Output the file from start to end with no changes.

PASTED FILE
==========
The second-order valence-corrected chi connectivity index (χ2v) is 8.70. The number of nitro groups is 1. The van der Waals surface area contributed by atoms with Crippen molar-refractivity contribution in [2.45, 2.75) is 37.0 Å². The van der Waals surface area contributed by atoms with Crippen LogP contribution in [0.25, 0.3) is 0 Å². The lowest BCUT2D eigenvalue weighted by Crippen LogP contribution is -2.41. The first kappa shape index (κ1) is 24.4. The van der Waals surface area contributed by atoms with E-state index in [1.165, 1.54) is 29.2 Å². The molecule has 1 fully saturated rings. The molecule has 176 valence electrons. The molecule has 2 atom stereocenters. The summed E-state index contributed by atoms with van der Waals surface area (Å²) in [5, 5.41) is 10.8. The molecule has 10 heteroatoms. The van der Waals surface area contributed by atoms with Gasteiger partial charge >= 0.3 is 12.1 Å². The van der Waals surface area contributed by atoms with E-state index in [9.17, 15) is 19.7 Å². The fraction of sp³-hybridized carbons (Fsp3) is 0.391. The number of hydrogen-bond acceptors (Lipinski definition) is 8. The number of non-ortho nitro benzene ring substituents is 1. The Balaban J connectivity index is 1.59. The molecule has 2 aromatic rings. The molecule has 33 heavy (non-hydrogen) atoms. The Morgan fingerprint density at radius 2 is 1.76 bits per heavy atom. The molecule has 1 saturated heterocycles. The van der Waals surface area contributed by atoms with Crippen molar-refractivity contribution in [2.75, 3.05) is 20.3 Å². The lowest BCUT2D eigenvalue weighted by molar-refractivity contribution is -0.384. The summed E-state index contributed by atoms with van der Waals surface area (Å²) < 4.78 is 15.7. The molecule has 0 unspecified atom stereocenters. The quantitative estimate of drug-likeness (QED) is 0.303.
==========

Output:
The second-order valence-corrected chi connectivity index (χ2v) is 8.70. The number of nitro groups is 1. The van der Waals surface area contributed by atoms with Crippen molar-refractivity contribution in [2.45, 2.75) is 37.0 Å². The van der Waals surface area contributed by atoms with Crippen LogP contribution in [0.25, 0.3) is 0 Å². The lowest BCUT2D eigenvalue weighted by Crippen LogP contribution is -2.41. The first kappa shape index (κ1) is 24.4. The van der Waals surface area contributed by atoms with E-state index in [1.165, 1.54) is 29.2 Å². The molecule has 1 fully saturated rings. The molecule has 176 valence electrons. The molecule has 2 atom stereocenters. The summed E-state index contributed by atoms with van der Waals surface area (Å²) in [5, 5.41) is 10.8. The molecule has 10 heteroatoms. The van der Waals surface area contributed by atoms with Gasteiger partial charge >= 0.3 is 12.1 Å². The van der Waals surface area contributed by atoms with E-state index in [9.17, 15) is 19.7 Å². The fraction of sp³-hybridized carbons (Fsp3) is 0.391. The number of hydrogen-bond acceptors (Lipinski definition) is 8. The number of non-ortho nitro benzene ring substituents is 1. The Balaban J connectivity index is 1.59. The molecule has 2 aromatic rings. The molecule has 33 heavy (non-hydrogen) atoms. The Morgan fingerprint density at radius 2 is 1.76 bits per heavy atom. The molecule has 1 saturated heterocycles. The van der Waals surface area contributed by atoms with Crippen molar-refractivity contribution in [2.75, 3.05) is 20.3 Å². The lowest BCUT2D eigenvalue weighted by molar-refractivity contribution is -0.384. The summed E-state index contributed by atoms with van der Waals surface area (Å²) < 4.78 is 15.7. The molecule has 0 unspecified atom stereocenters. The quantitative estimate of drug-likeness (QED) is 0.303.